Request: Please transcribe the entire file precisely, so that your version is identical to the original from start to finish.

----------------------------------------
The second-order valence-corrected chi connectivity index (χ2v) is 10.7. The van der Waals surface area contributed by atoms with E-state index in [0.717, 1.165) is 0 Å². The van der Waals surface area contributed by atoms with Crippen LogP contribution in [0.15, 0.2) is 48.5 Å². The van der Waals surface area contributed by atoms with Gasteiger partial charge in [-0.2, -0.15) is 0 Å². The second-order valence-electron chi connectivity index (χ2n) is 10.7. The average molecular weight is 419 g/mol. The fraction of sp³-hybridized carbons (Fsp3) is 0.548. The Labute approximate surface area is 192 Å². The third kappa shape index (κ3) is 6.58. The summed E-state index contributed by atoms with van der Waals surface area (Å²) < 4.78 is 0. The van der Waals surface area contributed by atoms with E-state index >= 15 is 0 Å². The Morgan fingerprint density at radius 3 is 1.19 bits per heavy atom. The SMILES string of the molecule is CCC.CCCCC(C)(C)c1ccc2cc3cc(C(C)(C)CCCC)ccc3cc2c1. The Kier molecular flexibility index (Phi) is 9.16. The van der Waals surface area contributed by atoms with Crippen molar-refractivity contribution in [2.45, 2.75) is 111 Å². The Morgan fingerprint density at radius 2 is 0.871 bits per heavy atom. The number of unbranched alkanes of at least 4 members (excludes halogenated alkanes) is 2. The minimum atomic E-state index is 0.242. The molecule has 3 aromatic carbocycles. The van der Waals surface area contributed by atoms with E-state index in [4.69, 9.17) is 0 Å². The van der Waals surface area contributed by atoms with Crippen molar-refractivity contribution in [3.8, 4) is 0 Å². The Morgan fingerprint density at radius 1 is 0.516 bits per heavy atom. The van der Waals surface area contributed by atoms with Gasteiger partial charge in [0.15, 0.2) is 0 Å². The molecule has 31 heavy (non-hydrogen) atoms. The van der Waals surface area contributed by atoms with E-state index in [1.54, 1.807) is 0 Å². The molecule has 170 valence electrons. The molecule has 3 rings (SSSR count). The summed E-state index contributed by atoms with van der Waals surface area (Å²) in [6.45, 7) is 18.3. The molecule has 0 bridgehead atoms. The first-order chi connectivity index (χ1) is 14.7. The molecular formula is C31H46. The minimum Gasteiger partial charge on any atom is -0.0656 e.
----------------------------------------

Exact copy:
The second-order valence-corrected chi connectivity index (χ2v) is 10.7. The van der Waals surface area contributed by atoms with E-state index in [0.717, 1.165) is 0 Å². The van der Waals surface area contributed by atoms with Crippen LogP contribution in [0.15, 0.2) is 48.5 Å². The van der Waals surface area contributed by atoms with Gasteiger partial charge in [-0.2, -0.15) is 0 Å². The second-order valence-electron chi connectivity index (χ2n) is 10.7. The average molecular weight is 419 g/mol. The fraction of sp³-hybridized carbons (Fsp3) is 0.548. The Labute approximate surface area is 192 Å². The third kappa shape index (κ3) is 6.58. The summed E-state index contributed by atoms with van der Waals surface area (Å²) < 4.78 is 0. The van der Waals surface area contributed by atoms with E-state index >= 15 is 0 Å². The Morgan fingerprint density at radius 3 is 1.19 bits per heavy atom. The SMILES string of the molecule is CCC.CCCCC(C)(C)c1ccc2cc3cc(C(C)(C)CCCC)ccc3cc2c1. The Kier molecular flexibility index (Phi) is 9.16. The van der Waals surface area contributed by atoms with Crippen molar-refractivity contribution in [2.45, 2.75) is 111 Å². The Morgan fingerprint density at radius 2 is 0.871 bits per heavy atom. The number of unbranched alkanes of at least 4 members (excludes halogenated alkanes) is 2. The minimum atomic E-state index is 0.242. The molecule has 3 aromatic carbocycles. The van der Waals surface area contributed by atoms with E-state index in [4.69, 9.17) is 0 Å². The van der Waals surface area contributed by atoms with Crippen molar-refractivity contribution in [3.8, 4) is 0 Å². The Morgan fingerprint density at radius 1 is 0.516 bits per heavy atom. The van der Waals surface area contributed by atoms with Gasteiger partial charge in [0.15, 0.2) is 0 Å². The molecule has 31 heavy (non-hydrogen) atoms. The van der Waals surface area contributed by atoms with E-state index in [1.54, 1.807) is 0 Å². The molecule has 170 valence electrons. The molecule has 3 rings (SSSR count). The summed E-state index contributed by atoms with van der Waals surface area (Å²) in [6.45, 7) is 18.3. The molecule has 0 bridgehead atoms. The first-order chi connectivity index (χ1) is 14.7. The molecular formula is C31H46. The minimum Gasteiger partial charge on any atom is -0.0656 e.